Friday, January 22nd | 10 Shevat 5781
The Jewish world lost both an intellectual giant and one of its most beloved figures with the tragic passing of Lord Rabbi Jonathan Sacks, the former chief rabbi of the United Kingdom, in November 2020 at the age of 72. An internationally-renowned scholar, prolific author, engaging speaker, and a much-respected member of the British House of Lords, Sacks' death produced a flood of tributes from around the world as well as in his native Britain. Prime Minister Boris Johnson declared that Sacks' "leadership had a profound impact on our country and across the world" in a speech to the House of Commons. In a separate statement, Prince Charles reflected that Sacks would be "missed more than words can say… With his passing, the Jewish community, our nation, and the entire world have lost a leader whose wisdom, scholarship and humanity were without equal."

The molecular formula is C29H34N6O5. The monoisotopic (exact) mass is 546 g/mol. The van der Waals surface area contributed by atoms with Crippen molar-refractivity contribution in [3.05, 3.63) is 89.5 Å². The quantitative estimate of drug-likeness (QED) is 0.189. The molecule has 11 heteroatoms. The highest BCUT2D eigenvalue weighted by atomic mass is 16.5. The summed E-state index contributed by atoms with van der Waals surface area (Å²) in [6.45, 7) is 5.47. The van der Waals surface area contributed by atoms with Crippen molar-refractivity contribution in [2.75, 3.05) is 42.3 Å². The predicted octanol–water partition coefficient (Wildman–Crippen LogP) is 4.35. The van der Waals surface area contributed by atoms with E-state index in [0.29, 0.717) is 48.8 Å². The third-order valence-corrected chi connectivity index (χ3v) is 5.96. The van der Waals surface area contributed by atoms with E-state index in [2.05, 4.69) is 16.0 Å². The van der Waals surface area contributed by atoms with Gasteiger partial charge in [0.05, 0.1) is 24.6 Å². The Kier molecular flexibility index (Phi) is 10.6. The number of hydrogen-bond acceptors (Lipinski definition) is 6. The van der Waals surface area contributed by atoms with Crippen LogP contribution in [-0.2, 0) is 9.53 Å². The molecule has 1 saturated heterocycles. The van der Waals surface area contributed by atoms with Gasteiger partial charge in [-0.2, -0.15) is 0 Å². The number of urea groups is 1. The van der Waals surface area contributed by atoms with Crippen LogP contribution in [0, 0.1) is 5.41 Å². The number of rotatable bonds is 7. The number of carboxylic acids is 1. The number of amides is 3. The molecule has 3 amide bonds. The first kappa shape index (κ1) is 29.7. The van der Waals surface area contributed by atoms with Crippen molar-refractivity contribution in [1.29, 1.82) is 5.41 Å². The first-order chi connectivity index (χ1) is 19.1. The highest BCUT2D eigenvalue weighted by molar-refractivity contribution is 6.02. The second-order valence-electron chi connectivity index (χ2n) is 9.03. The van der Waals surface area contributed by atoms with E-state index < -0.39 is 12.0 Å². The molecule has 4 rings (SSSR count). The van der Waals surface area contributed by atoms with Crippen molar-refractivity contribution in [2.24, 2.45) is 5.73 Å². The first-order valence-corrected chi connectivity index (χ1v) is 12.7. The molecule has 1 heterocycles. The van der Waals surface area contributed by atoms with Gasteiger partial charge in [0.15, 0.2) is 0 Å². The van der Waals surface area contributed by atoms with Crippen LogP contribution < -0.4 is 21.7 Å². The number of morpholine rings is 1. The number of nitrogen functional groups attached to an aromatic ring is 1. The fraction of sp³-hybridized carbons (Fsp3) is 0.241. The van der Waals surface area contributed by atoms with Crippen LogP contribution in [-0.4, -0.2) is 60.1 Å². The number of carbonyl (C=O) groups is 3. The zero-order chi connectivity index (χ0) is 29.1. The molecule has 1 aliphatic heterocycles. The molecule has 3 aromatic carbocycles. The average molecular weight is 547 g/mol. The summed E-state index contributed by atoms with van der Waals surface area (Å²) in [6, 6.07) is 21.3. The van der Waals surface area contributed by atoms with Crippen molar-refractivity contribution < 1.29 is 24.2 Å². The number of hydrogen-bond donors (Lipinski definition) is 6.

Ayelet Raymond wrote in The Algemeiner on November 17, 2020: "Rabbi Sacks wrote over 24 books. Most of the messages in these books contain universal moral principles that extend beyond Orthodox Judaism. His last book, Morality: Restoring the Common Good in Divided Times, published earlier this year, provides a roadmap to living ethically in the 21st century."
"In Morality, Sacks wrote: 'Fight injustice, whoever it is done by and whoever it is done against. And do these things because, being human, we are bound by a covenant of human solidarity, whatever our color or culture, class or creed. These are moral principles, not economic or political ones.'" (Photo: Wikimedia / Creative Commons License)